The United States will pursue a missile defense plan that has angered the Kremlin, Vice President Joseph R. Biden Jr. said Saturday, in a signal that the post-cold-war tensions that have flared recently between Washington and Moscow could continue into the new Obama administration…
But any chance for a rapprochement between the United States and Russia at this conference all but evaporated, foreign policy experts said, after the announcement on the Kyrgyz base. Mr. Obama plans to send as many as 30,000 additional troops to Afghanistan over the next two years; shaky overland supply routes through Pakistan would make it difficult for the United States to adjust to the loss of the base, in Manas, Kyrgyzstan.
This is entirely unsurprising, given the circumstances of the loss of the base. What bothers me isn’t that the game is being played, but that the players seem to be approaching it incoherently. On the upside, Biden left plenty of rhetorical space for compromise on the Polish-Czech missile defense system; it’s unclear whether the Russians will prove receptive.
The Russian Army will begin professionalizing its non-commissioned officer corps. Via WiB.
It appears that the Bush administration’s effort to diplomatically “lock in” a missile defense system in Poland and the Czech Republic has failed:
Russia has dropped plans to install missiles near Poland after the Obama administration signalled a change in US attitude to the region, a Moscow military official has reportedly said. The official suggested that Mr Obama’s White House had made clear it would not prioritise executing the Bush administration’s plan to install a missile defence shield in Poland and the Czech Republic.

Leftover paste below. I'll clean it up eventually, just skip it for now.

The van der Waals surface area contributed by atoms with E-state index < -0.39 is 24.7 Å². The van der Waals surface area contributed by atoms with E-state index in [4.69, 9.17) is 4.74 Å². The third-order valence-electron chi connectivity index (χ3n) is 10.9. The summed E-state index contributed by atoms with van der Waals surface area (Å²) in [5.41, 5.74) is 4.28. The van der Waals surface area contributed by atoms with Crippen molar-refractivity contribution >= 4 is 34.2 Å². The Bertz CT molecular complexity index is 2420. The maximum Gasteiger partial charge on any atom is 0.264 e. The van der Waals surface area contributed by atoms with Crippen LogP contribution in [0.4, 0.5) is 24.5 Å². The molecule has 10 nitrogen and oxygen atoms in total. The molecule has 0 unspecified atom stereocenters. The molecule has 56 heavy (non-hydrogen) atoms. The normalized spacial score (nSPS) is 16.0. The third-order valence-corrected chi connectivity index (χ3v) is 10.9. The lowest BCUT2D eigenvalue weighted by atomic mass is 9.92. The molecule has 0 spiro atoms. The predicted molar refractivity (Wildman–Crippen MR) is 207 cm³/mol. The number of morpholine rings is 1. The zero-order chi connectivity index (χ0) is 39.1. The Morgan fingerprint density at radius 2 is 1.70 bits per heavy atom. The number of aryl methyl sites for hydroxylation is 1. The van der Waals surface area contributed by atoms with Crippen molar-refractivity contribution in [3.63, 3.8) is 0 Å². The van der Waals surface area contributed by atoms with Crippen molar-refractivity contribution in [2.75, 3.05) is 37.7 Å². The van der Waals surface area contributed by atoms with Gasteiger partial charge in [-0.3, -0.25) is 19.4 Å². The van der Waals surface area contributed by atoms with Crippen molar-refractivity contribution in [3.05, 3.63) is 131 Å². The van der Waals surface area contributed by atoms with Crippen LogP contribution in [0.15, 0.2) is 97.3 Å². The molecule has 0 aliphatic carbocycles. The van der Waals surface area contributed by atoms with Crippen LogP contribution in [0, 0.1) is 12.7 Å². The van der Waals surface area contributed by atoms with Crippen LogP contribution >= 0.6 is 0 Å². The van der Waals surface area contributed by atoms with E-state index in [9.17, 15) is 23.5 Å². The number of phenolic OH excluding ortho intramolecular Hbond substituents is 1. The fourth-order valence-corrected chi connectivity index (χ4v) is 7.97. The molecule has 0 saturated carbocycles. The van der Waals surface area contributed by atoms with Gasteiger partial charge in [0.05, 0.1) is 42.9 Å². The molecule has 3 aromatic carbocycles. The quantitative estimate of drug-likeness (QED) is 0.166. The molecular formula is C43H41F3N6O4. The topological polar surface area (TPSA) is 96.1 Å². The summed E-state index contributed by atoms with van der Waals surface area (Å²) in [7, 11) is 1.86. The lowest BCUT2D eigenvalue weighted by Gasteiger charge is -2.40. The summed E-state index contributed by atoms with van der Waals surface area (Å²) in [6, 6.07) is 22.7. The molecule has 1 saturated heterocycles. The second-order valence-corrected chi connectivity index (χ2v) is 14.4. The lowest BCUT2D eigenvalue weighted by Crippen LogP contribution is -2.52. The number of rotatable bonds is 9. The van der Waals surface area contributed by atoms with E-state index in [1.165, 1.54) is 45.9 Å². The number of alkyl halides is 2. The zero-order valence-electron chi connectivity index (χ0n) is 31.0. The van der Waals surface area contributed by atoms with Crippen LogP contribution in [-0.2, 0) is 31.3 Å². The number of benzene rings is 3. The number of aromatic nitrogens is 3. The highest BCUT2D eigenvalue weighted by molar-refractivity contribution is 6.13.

An unnamed official in the Russian military’s general staff said: “The implementation of these plans has been halted in connection with the fact that the new US administration is not rushing through plans to deploy” elements of its missile defence shield in eastern Europe, according to the Interfax news agency.
Congratulations to Obama and Medvedev; Russia will save money, the United States will save money, and Poland won’t have Russian missiles parked on its border. It’s a win for everyone who’s not a missile defense zealot.
Cross-posted to TAPPED.
Russian submarine launched ballistic missile tests not going well:
“After its firing from the submarine Dmitry Donskoy, the Bulava missile self-liquidated and exploded into the air” – Russian MoD spokesman to Interfax 23 Dec 08
That’s three successful launches out of eight tries. Three out of eight actually works in terms of nuclear deterrence, but you’d still like to see the success rate a bit higher. But more importantly, I’m going to try to work the term “self-liquidated” into as many conversations as possible over the next few days; it’ll be my Christmas-Hannukah theme for 2008.
The government of India has more important things on its plate right now, but if you’re interested in how the Admiral Gorshkov negotiations might play out, take a look at Galrahn’s discussion. He partially translates a Russian article on the subject, which points out that if the carrier doesn’t go to India, it’s not likely to go anywhere. The Russian Navy doesn’t want Gorshkov (and is apparently deeply ambivalent about the idea of building a carrier fleet in the short term), and the Chinese probably wouldn’t want it, either. Accordingly, the Russians should probably be careful about antagonizing their only potential customer.